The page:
Study: Despite declining church attendance, Western voters still influenced by religion
Although many political experts consider voters to be “floating without party loyalties” and without a religious belief that influences their voting habits, a new University of Missouri study found that — despite declining church attendance in western democracies — religion still has a large impact on how people vote and helps define many of the platforms represented in the party system.
Chris Raymond, a graduate instructor of political science at UM, compared church attendance to other categories such as income, union membership and education and found that religion still matters for a sizable number of voters. By comparing the findings of the United Kingdom, the United States and Germany, Raymond discovered that even as the countries had different degrees of religious attendance, the religious beliefs still had a high level of influence.
The three countries were selected, he said, because they each represented a different trend regarding religious voting, or voting based on religious beliefs — people in Germany are perceived to be moving away from religious voting; the U.S. is experiencing a rise in religious voting; and religious voting in the U.K. has held steady. When compared to the 1960s – an era during which experts say voting behaviors began to change – religious voting has shown an “enormous degree of persistence,” Raymond said.
“The literature indicated that these countries had become more secular, and scholars have said that religious voting ‘no longer mattered,’ but this study shows that is not the case,” Raymond said. “Regardless of the trends, religiosity remains on par with class issues as far as why people vote. In fact, I argue that religion is No. 2 to social status.”
Each country he explored has specific political issues that could lead individuals to vote in accordance with religious belief. For instance, U.S. voters have been presented with abortion rights issues, British voters have looked at state funding of churches and German voters have considered the integration of Muslim populations. Discussion of such topics as well as their alignment to strong religious beliefs, he said, impact voter turnout. In addition, religious voting also tends to favor conservative parties, because those social values tend to correspond with traditional conservative political values.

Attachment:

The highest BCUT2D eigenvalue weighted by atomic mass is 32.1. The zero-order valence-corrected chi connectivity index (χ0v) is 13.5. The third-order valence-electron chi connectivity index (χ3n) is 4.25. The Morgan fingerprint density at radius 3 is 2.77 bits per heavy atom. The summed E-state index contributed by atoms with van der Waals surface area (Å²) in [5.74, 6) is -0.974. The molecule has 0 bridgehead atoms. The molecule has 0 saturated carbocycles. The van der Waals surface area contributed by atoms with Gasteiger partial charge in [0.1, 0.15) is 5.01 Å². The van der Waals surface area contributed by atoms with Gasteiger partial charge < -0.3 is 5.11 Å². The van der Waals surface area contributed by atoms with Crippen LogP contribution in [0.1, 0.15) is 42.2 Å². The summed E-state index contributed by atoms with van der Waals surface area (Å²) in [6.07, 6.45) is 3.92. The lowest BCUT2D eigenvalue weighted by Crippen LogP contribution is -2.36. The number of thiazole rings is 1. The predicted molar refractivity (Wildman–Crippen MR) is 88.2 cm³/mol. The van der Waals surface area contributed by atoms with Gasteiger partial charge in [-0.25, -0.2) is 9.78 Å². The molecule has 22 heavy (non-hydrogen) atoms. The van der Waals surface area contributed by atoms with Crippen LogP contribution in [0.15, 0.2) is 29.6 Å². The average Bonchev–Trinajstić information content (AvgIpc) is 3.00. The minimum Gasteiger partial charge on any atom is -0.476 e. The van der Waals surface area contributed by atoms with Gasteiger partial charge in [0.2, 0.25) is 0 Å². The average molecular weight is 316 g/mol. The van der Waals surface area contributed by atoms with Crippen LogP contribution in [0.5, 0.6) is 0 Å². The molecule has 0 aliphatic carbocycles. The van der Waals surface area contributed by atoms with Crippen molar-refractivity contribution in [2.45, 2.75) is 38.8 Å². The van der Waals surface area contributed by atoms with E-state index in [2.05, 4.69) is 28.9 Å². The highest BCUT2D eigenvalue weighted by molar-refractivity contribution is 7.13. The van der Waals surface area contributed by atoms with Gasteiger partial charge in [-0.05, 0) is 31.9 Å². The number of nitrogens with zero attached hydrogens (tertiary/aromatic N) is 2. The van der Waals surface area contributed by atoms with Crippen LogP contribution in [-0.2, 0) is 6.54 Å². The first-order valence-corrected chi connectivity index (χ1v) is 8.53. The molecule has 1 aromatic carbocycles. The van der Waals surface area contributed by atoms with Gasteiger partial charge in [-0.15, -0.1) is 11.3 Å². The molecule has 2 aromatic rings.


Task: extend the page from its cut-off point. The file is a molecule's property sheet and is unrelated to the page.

“It’s important to understand that religion isn’t the only factor, but an important one,” Raymond said. “This makes sense because as a person with a vote, my religion and my class are how I perceive the world.”
In his study, Raymond approaches this topic bluntly, noting that such religious affiliation can be co-opted by political interests.
[T]he average religious voter self-locates on the more traditional end of the political values spectrum, supporting traditional values and issues of morality, positions which lend themselves to support for more conservative parties of the right. Because churches and the sub-communities that churches create foster intense political socialization and facilitate mobilization for campaigns and voting, the moral traditionalism and general conservatism of many religious voters make them tempting targets for conservative parties seeking to realign their bases with ardent, faithful supporters.
Future studies, he notes, need to “move beyond questions of whether or not religiosity (and other social cleavages) still matters for politics and instead need to move toward answering questions of for what (else) religiosity matters and why.” Specifically, he would like to see if the demands of religious voters have been met on the issues most important to them, or if the failure to deliver on these issues have led to the “apparent partisan dealignment” that has taken place in Germany.
The study was published in the journal Electoral Studies.